Posted at August 19, 2015, by Raleigh Addington, Comments Off on John Hulsman warns of Corbyn’s “dangerous” foreign policy.
Writing for City Am, expert geopolitical speaker, John Hulsman, argues that Jeremy Corbyn, currently the front runner to win the Labour party’s leadership contest, is advocating foreign policies which are ‘simplistic’. Hulsman argues that all policy makers must accept that in an imperfect world, they must often work with the ‘least bad’ option.
In the context of Middle East politics, Hulsman criticises Corbyn’s support for Palestinian resistance to Israel. For all its mistakes, Isreal remains the ‘only democracy of note’ in an increasingly volatile region, and by far the strongest military power. Only by maintaining our relationship with Israel does the West have any chance of reaching genuine peace in the Middle East.
Secondly, Corbyn aspires to distance the UK from its close alliance with the US on account of a number or foreign policy blunders since the Second World War. Again, Hulsman believes Corbyn is missing the bigger picture. Despite mistakes, America has ‘kept the global peace for 70 years’, and when we compare it to other powers seeking global dominance – Hitler, Stalin or the Kaiser – America has been the only viable option over the last century as world leader. To turn its back on its closest ally, argues Hulsman, would only serve to harm the UK.
Posted at June 10, 2015, by Raleigh Addington, Comments Off on “UK Foreign Policy: Not Going AWOL” says Director of Chatham House Robin Niblett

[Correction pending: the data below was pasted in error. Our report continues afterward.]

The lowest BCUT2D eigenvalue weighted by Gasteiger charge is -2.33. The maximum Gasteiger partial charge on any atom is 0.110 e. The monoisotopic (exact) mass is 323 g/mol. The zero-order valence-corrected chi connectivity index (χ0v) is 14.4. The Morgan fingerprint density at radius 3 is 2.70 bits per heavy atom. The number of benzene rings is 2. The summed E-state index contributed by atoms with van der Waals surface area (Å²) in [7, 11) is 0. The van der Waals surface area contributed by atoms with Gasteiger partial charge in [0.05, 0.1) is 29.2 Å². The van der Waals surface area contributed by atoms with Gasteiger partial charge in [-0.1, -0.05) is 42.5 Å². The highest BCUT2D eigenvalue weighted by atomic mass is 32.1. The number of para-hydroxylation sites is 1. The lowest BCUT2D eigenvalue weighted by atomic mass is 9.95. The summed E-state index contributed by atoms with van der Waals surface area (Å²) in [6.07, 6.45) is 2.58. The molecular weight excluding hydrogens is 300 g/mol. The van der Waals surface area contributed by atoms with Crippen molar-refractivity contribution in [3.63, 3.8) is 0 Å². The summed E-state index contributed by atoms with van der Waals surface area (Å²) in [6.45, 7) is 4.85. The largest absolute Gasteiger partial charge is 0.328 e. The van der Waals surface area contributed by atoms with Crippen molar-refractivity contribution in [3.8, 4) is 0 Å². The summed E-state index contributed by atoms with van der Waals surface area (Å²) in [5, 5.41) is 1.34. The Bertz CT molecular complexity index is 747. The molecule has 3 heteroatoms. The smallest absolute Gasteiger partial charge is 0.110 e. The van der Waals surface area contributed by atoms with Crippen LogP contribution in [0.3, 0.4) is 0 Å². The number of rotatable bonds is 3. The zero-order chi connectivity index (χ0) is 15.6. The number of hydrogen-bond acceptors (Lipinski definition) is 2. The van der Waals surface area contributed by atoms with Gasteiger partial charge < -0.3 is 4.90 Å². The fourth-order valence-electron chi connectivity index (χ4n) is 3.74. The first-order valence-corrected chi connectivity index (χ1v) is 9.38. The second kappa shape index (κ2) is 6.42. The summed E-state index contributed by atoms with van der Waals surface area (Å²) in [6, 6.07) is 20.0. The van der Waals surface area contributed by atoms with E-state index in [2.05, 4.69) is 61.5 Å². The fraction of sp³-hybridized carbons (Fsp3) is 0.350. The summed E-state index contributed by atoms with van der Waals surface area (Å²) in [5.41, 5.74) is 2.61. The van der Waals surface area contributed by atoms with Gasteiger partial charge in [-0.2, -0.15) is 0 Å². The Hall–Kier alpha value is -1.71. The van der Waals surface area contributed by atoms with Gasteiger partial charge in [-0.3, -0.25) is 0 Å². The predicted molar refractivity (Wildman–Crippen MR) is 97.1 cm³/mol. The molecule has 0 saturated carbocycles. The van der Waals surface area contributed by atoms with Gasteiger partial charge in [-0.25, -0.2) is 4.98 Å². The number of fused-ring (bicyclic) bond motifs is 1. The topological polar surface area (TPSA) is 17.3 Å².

Robin Niblett, an expert on UK foreign policy, has argued that although the UK has been accused recently of stepping off the international stage, leaving Germany and France to run the show, Britain’s seeming lack of engagement “does not paint an accurate picture of the country’s overall foreign policy.”
Robin outlines three reasons for this. First, he believes that the government’s core priority is to rebuild the foundation of the UK’s long-term economic prosperity. Second, with British public opinion suffering more than most from intervention fatigue, the government are far more risk-averse than in the past. Finally, “all governments inhabit a world in which the exercise of national power to achieve external goals is exceedingly difficult, and all countries, Britain included, are currently more selective in where they put their effort.”
Nonetheless, Robin believes it’s important to note that “Britain still has the world’s fifth-highest defence budget, the sixth-largest economy, one of its two leading financial centers, and is the second-largest contributor of international financial assistance. It remains one of five permanent members of the UN Security Council and a nuclear power. Not bad for a country representing under one per cent of the world’s population.”
However, he also contends there are two serious worries for the future. First, “the government’s willingness to countenance a further decline in British defense spending”; and second, that “widespread ambivalence across Britain about the value of EU membership is undermining the capacity of British policy-makers to offer leadership within the EU at a time of unprecedented risk and uncertainty.”
For more information on how to book Robin Niblett as a speaker for your conference or client event, please get in touch with Leo von Bülow-Quirk at email@example.com or call on +44 (0) 20 7792 8000.